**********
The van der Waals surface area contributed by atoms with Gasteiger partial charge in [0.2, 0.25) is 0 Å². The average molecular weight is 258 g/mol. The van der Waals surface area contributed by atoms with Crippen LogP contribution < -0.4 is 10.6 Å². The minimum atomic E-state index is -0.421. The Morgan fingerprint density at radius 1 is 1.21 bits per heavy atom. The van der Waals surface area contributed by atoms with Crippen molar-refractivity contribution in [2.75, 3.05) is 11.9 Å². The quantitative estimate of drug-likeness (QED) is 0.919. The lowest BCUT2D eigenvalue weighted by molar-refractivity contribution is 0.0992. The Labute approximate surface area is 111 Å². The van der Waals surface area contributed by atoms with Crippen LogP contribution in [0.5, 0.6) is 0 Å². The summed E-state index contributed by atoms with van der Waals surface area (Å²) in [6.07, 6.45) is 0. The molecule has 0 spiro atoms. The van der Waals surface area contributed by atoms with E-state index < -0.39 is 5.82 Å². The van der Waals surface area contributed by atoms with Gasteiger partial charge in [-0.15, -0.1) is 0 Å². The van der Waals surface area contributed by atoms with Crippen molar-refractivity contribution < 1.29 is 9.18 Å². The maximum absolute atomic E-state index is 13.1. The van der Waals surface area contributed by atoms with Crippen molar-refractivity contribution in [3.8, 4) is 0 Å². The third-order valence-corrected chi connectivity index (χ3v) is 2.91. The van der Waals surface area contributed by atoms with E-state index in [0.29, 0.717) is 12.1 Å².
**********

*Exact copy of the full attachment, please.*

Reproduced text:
The van der Waals surface area contributed by atoms with Gasteiger partial charge in [0.2, 0.25) is 0 Å². The average molecular weight is 258 g/mol. The van der Waals surface area contributed by atoms with Crippen LogP contribution < -0.4 is 10.6 Å². The minimum atomic E-state index is -0.421. The Morgan fingerprint density at radius 1 is 1.21 bits per heavy atom. The van der Waals surface area contributed by atoms with Crippen molar-refractivity contribution in [2.75, 3.05) is 11.9 Å². The quantitative estimate of drug-likeness (QED) is 0.919. The lowest BCUT2D eigenvalue weighted by molar-refractivity contribution is 0.0992. The Labute approximate surface area is 111 Å². The van der Waals surface area contributed by atoms with Crippen LogP contribution in [0.5, 0.6) is 0 Å². The summed E-state index contributed by atoms with van der Waals surface area (Å²) in [6.07, 6.45) is 0. The molecule has 0 spiro atoms. The van der Waals surface area contributed by atoms with E-state index < -0.39 is 5.82 Å². The van der Waals surface area contributed by atoms with Gasteiger partial charge in [-0.15, -0.1) is 0 Å². The van der Waals surface area contributed by atoms with Crippen molar-refractivity contribution < 1.29 is 9.18 Å². The maximum absolute atomic E-state index is 13.1. The van der Waals surface area contributed by atoms with Crippen molar-refractivity contribution in [3.8, 4) is 0 Å². The third-order valence-corrected chi connectivity index (χ3v) is 2.91. The van der Waals surface area contributed by atoms with E-state index in [0.29, 0.717) is 12.1 Å².